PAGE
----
Governor Cox is right_ let’s be friends

Governor Cox is right: let’s be friends

As Biden’s presidency begins, 62% of Democrats believe he should compromise and work with congressional Republicans. Only 38% of Republicans, though, want compromise and unity from their leaders. It seems a majority of Republican voters prefer division, and our Utah officials have responded accordingly.

Just one day after inauguration, Senator Mike Lee proclaimed Biden’s executive order to protect Bears Ears National Monument to be “simply incompatible with his promise of unity.” That same day, Representative Chris Stewart derided Biden’s efforts to protect the environment and expand legal immigration, calling it a “divisive partisan agenda” designed to “further divide[ ] our nation.” Similar sentiments can be found on the Twitter feeds of Representative Owens and many other Utah officials.

To be clear, unity doesn’t require agreement, and not all Republicans have latched onto this truly divisive rhetoric. In his State of the State address last week, Governor Cox reminded his colleagues that disagreement is part of the “gloriously messy and inspired process” we call democracy. Policy is complicated and there will always be disagreement, but as Governor Cox said, “there must be no room for contempt or hate. We are friends. We must always be friends.”

As a progressive Utahn, I know what it’s like to disagree. Most of my family is conservative, and although they aren’t very ideological, we have political disagreements all the time. Even in disagreement, though, our debate is respectful, open, and grounded in truth. We are friends, but when Republican leaders, many of which they support and trust, spread divisive rhetoric based in fear and propaganda, unity becomes more difficult.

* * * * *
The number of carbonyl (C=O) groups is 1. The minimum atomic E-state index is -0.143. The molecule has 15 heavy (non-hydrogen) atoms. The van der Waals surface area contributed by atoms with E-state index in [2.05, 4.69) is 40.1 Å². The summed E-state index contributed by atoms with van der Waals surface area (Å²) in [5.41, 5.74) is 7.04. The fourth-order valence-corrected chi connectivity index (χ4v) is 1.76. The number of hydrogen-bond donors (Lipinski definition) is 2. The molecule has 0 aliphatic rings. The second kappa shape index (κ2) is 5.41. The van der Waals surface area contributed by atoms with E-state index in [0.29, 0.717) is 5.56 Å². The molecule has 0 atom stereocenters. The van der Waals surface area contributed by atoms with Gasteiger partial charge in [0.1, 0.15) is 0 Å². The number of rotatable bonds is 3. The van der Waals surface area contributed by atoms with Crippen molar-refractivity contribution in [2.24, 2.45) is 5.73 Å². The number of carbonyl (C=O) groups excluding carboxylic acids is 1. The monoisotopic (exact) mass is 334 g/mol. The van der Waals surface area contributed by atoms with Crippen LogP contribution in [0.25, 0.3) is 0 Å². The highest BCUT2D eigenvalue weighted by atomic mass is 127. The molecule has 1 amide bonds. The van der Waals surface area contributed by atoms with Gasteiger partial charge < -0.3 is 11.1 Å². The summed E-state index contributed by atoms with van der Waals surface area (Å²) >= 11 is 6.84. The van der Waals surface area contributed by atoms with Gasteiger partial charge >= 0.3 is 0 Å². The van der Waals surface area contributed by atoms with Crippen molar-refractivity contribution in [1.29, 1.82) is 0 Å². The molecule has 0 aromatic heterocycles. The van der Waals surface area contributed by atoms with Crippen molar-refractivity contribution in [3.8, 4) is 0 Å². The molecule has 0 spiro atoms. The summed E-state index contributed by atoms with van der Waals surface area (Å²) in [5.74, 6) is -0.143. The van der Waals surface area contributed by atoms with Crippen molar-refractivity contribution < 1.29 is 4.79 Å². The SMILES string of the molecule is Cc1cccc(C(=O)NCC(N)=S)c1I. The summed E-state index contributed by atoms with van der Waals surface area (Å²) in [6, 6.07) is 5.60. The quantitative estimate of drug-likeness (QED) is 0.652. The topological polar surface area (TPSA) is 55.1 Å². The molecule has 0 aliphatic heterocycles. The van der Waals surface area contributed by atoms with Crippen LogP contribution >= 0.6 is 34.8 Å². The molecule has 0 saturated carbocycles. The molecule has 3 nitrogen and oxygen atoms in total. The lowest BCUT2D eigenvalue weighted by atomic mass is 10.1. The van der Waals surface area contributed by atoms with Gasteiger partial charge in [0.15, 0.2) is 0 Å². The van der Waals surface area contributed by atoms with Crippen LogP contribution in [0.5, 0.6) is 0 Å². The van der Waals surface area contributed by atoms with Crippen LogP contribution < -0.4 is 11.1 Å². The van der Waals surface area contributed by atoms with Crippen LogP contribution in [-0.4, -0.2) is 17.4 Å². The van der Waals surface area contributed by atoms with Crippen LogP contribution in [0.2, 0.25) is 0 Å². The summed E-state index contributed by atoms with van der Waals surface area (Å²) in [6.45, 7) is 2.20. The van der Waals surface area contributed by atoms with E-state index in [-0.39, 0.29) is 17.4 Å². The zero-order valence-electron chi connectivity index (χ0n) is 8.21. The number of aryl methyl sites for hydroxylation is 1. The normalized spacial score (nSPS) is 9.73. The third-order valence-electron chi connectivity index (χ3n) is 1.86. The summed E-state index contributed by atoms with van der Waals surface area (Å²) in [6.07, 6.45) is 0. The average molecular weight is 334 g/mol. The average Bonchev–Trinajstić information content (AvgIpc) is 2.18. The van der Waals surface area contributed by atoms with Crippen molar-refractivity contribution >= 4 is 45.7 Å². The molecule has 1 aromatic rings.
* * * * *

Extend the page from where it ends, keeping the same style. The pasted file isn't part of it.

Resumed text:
Unity starts with truth. 

Perhaps the most damaging aspect of President Trump’s administration was the assault on truth. Lies and conspiracy theories have become mainstream, so much so that many conservatives need their own social media platform to feel safe from science and “liberal fact checkers.” Even in defeat, President Trump and his colleagues convinced 68% of Republicans that the 2020 election was stolen from them—a belief that led to the siege of our nation’s Capitol and the death of 5 Americans.

We desperately need unity in this country. President Biden believes it. Governor Cox believes it. But unity is impossible without truth. When one party believes the other to be an enemy whose agenda would cripple the country and destroy their values, how can we possibly come together as Americans? 

The unfortunate truth is that many Republican leaders fed this lie to maintain power. 70% of Republicans say fact-checking efforts by news outlets and other organizations are biased towards one side—not because facts don’t exist, but because many of their leaders preach conspiracy as truth. These lies are responsible for the insurrection on January 6th and will continue to divide the country unless our elected officials step up.

The majority of the country is united around justice and accountability. Most Americans support environmental protections, compassionate immigration, good government, racial equity—81 million voters chose this and they deserve to be represented. Republican leaders don’t have to agree on policy, but we must be united as Americans, respectful of our differences, and grounded in truth.

To Senator Lee, Representative Stewart, and the other leaders spreading lies about the Democrat’s “divisive, partisan, agenda” in Washington: follow our Governor’s example. Lead with truth, not tribalism. Disagree on policy, not principles. Let’s be friends.

Cameron Carter is the Policy intern for Alliance for a Better Utah

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